The recent huge fines imposed by regulators on financial services firms that failed in their anti-money laundering (AML) and sanctions screening duties in 2012 must also have caused concern in many corporate executive suites, and senior managers no doubt worry whether they too are exposed to similar issues? [The prime examples this year have been Standard Chartered bank and HSBC, which have respectively been fined US$340m and US$700m, rising to US$1.5bn, by US authorities for allowing banned Iranian transactions to pass and Mexican drug cartel money to be laundered – Ed.]. Senior managers and compliance officers must ask themselves what are the signs we should be looking for, how would they recognise suspect transactions, and what assurances do they have that things are in order in their own backyards?
Treasuries, and the corporate compliance officers they work with, must ensure that the transactions passing over their systems comply with several sanctions lists from the UN, the US or wherever, as well as block any fund transfers involving Specially Designated Nationals (SDN) or Politically Exposed Persons (PEPs), which can sometimes mean banned terrorists. Breaches and non-compliance cost money and must be avoided at all costs.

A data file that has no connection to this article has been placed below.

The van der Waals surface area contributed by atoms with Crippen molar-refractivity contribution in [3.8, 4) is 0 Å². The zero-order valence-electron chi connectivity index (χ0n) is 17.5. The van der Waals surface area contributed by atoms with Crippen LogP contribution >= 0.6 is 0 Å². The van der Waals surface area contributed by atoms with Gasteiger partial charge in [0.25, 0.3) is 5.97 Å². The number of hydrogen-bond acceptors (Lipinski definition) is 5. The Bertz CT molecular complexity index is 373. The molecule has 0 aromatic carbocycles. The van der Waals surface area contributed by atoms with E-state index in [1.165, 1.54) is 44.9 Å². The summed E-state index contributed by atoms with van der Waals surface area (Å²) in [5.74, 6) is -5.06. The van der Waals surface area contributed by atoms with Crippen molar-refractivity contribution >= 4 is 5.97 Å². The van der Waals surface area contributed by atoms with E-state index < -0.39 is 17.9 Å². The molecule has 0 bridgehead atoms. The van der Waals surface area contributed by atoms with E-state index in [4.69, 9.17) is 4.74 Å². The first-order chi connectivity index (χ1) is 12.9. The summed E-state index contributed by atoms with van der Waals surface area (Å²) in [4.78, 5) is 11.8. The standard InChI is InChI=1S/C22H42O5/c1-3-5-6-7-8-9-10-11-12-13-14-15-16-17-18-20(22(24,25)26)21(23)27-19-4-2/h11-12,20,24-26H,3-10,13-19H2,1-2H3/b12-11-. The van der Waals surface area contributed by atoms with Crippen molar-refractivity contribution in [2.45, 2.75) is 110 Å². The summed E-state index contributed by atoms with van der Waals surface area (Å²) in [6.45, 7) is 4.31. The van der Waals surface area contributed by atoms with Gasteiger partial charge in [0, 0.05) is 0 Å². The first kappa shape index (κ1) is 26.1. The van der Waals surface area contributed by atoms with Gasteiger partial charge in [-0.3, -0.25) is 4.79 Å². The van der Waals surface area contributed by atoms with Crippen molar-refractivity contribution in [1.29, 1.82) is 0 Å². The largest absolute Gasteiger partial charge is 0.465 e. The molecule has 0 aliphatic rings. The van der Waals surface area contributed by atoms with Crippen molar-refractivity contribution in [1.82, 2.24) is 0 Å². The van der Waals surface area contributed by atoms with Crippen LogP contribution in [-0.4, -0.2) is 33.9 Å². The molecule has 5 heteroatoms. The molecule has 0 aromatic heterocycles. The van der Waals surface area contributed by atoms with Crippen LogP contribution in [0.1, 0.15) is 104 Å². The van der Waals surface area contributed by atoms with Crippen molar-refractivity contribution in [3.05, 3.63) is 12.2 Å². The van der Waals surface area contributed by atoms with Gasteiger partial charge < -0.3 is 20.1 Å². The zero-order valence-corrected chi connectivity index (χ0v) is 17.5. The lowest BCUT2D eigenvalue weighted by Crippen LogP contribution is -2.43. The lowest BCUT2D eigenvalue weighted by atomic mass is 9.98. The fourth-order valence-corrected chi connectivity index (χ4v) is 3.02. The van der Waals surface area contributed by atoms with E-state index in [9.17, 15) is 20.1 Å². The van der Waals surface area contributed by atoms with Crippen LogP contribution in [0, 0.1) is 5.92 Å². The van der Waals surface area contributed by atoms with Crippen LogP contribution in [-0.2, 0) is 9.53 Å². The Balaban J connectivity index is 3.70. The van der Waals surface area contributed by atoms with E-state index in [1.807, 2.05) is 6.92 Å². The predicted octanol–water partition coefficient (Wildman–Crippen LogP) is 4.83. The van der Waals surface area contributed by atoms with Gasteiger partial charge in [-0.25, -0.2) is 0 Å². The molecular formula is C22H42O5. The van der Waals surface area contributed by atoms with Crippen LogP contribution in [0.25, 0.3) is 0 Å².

The extensiveness of fraudulent activity and the seemingly unlimited resourcefulness and imagination of the perpetrators, not to mention the global connected world that individuals and enterprises today operate in, makes it very challenging for corporations to combat fraud. Those charged with responsibility for prevention and detection of fraud have their hands full and have to remain very vigilant in these changing times if they are to stand any chance of winning the fight against fraud.
However, the reality is that despite the serious risk that fraud presents to organisations, and the rapidly changing and complex environments, many corporations still do not have formal systems and procedures to prevent, detect and respond to fraud. Such companies run the risk of falling foul of regulatory and other supervisory authorities as there is increased regulatory pressure on firms to make themselves more accountable for crimes such as fraud, and to demonstrate that they have a strategy for protecting their organisations from liability.
Fight Fraud: Assessing the Risk
The best way to fight fraud is to get a clear appreciation of a corporation’s fraud risk profile from a business perspective and an understanding of what the organisational impact is, so that effective decisions can be made in the right areas. This should involve a thorough enterprise wide fraud risk assessment including identifying and evaluating the control processes and procedures for preventing, detecting and responding to fraud. The transaction chain, including banks and suppliers, should be thoroughly examined.